Home News Kenilworth officials increase efforts to reach out to voters about referendum

Kenilworth officials increase efforts to reach out to voters about referendum

Kenilworth officials increase efforts to reach out to voters about referendum

Kenilworth voters should soon get postcards of their mailboxes reminding them to vote March 19 on a referendum asking if the village can issue as much as $2.5 million in bonds to assist pay for major improvements to Kenilworth’s decommissioned water plant.

Village President Cecily Kaz showed the postcard to trustees on the Feb. 20 village board meeting. She said residents also can get more information in regards to the referendum, the project itself, in addition to links to information on early and mail-in voting dates and locations, on the village’s website.

The project for which the bonds can be issued will cost about $8.4 million. Additional funding for it is based on using about $3.3 million in existing fund balances, and on raising at the very least $2.5 million in donations.

Village Manager Patrick Brennan told trustees in the course of the meeting, “We’re hoping to exceed that (donation) amount, which can cut the quantity we’ve to borrow.”

If residents approve the referendum, village officials estimate the bond issuance would add about $126 annually to the property tax bill of a Kenilworth home valued at $1 million.

The $8.4 million covers essentially the most extensive, and expensive, revamp of the constructing and its beach facilities. As proposed by Woodhouse Tinucci Architects, chosen in 2022 to design beach and constructing improvements, it will:

• Place recent staff and restroom facilities closer to the beach;
• Renovate the constructing’s second floor and lower level to incorporate a multi-purpose room, recent concessions, storage lockers and recreation spaces, in addition to a brand new beach access ramp; and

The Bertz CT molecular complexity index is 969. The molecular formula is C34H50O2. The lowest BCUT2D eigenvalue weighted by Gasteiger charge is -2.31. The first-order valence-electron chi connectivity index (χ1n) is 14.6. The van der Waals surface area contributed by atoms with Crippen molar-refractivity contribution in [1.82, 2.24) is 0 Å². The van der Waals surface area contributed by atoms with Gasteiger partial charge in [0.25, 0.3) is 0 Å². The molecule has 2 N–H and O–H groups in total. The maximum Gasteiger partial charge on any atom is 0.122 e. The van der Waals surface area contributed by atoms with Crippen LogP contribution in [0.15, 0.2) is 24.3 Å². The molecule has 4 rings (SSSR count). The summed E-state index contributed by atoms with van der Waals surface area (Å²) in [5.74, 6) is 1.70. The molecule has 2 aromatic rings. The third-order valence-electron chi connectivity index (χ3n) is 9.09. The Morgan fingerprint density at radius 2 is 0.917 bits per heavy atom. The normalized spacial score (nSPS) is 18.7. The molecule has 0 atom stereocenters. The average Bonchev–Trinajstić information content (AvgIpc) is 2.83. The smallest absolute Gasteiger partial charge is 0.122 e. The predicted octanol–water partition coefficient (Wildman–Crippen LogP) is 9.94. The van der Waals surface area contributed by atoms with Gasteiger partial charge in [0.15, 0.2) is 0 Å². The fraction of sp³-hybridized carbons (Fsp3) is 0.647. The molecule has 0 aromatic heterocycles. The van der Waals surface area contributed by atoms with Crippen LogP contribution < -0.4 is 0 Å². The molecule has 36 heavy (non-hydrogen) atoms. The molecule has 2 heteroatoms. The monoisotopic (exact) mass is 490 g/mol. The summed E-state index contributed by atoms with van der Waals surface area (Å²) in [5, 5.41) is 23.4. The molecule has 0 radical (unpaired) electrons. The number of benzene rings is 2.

• Create space within the constructing for Kenilworth Sailing Club’s boat storage.

If passed, the referendum could also cover the prices of a smaller project that may exclude boat storage and renovate only the second floor of the constructing, while closing off its first floor.

Through the Feb. 20 meeting, trustees ratified an amendment to Woodhouse Tinucci’s existing contract, allowing the firm to begin work on the subsequent design phase for the project, including at the very least three public meetings, in an amount to not exceed $290,000. Woodhouse Tinucci was initially hired in November 2022 to handle the primary design phase, at a price of $120,000.

Since then, the village and Woodhouse Tinucci held public meetings and undertook a communitywide survey to assist ascertain how much support residents might give to numerous levels of constructing and beach improvements.

In December, survey results indicated that a big majority of respondents (179 on Dec. 11 and 207 as of Dec. 18) considered the project either extremely vital or very vital.

Brennan reminded trustees that protecting the village’s existing shoreline is a separate project, one which the village has already decided have to be undertaken, and which just isn’t a part of the referendum.

Late last 12 months, the shoreline protection cost was estimated at $1.5-$1.9 million. Brennan said on Feb. 21 that the price will probably be $1.5 million, and that about 70 percent of that may very well be covered by a grant from the Illinois Environmental Protection Agency, with money from the federal EPA.

“We expect to listen to something (in regards to the grant) sometime in March,” he said.

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